Economic Commercialization and Consumption of Applegate Farms Products

By Rebekah Kurisu

#9 Economic Consumption of Applegate Farms Chicken Nugget Naturals


In 2011, the CEO of Applegate Farms, Stephen McDonnell stated in an interview, “Most of our business is in places like Whole Foods Market, Trader Joe’s, and individual niche markets, not really at Krogers or Safeway. I think that’s ultimately where we will expand. There and in food service—healthy school lunches, hospitals, etc” (Connor, 2011). Today in 2014, this expansion seems to become a reality, as Point Loma Nazarene University consumes Applegate’s organic meat products purchased by Sodexo. The demand for organic, sustainable, and gluten-free products is increasing, causing Applegate’s revenues to grow to almost $200 million in 2012 (Fenn, 2012). Applegate’s advertisements focus on these organic qualities that set its products apart from other companies in the meat industry. It promotes a community of people who “don’t eat bad meat” and tries to unite friends and families to support better health of one another by eating organic meat. This consumer demand is stimulated by concerns about mad-cow disease, E. coli, and antibiotics. Applegate supports many organizations that are working to create awareness about the potential harm to meat eaters from consuming animals treated with antibiotics. Applegate has strict standards in place to prevent health problems for the consumers of their products.

The health of Applegate’s customers is a high priority, but a customer testimony reveals some interesting evidence that may disprove how healthy or natural these nuggets are. Melanie Warner, the author of the book, Pandora’s Lunchbox: How Processed Food Took Over the American Meal, writes about a surprising experiment with Applegate Naturals Chicken Nuggets.

I discovered that the Applegate nuggets, which I’d placed in a Ziploc bag left slightly open, no longer looked like chicken. Half of the contents of the bag had essentially liquefied, with the outlines of the individual chicken pieces no longer visible… a few days later… the nuggets had completed their dissolution, and now all I had was a runny, brown mess.

Communication with Chris Ely, one of the founder’s of Applegate, claimed that the lack of additives and nitrates is what did not bind the meat together. He was as surprised as Warner about this experiment. In an article about the meat industry, Chris Ely has stated, “the entire meat business is built on trust” (Lev, 2009). The level of transparency Applegate Farms has proven to have about its products, show that consumers are not being fooled by the high prices in hopes of high quality, but the company is actually striving for this quality. Sometimes expectations are not completely met, but Applegate continues to try to best serve its customers and community. Applegate has invested and commercially benefited from the documentary, Lunch Line, about the National School Lunch Program. Applegate’s support of changing the way children eat in schools is no doubt genuine, but its marketability as healthy products definitely has economic gains. Hopefully the economic cost to consumers of buying these higher priced products benefits them through their improved health and social and environmental consciousness. Applegate Naturals Chicken Nuggets may dissolve in a Ziploc bag left open for a couple weeks, but does seem to have health benefits if eaten in a timely matter and Sodexo should try to provide other products with similar health benefits to consumers.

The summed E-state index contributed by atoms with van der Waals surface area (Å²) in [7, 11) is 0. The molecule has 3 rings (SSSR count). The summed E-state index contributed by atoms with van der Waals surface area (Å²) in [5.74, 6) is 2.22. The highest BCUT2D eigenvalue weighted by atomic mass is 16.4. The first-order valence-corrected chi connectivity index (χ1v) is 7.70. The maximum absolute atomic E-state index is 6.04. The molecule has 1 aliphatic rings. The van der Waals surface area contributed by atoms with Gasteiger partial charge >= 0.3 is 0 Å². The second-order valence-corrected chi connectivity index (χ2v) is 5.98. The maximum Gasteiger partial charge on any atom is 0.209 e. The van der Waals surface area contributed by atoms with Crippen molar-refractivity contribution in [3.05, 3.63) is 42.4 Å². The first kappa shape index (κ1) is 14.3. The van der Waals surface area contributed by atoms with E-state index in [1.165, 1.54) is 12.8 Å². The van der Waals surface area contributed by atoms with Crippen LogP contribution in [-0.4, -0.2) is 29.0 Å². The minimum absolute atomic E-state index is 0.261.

Applegate. (2014). Changing the Meat We Eat: Eaters.Retrieved from

Applegate. (2014). The Applegate Standard. Retrieved from

Applegate. (2014). Weinervention: Friends don’t let friends eat bad meat. Retrieved from

Connor L. L. (2011, February 1). Zen Management Makes Millions. NY Report. Retrieved from

Fenn, D. (2012). Stephen McDonnell. Inc, 34(9), 86-88.

Lev, Katy Rank. (2009). Meet and Greet. Mother Nature Network.

Peronne M. (2012). Does giving antibiotics to animals hurt humans? USA Today.

Uji Films LLC (2014). Lunch Line. Retrieved from

Warner, Melanie. (2013). Melanie Warner. Retrieved from

Warner, Melanie (2013). Pandora’s Lunchbox: How Processed Food Took Over the American Meal. New York, NY: Scribner.



Economic Commercialization and Consumption of Applegate Farms Products

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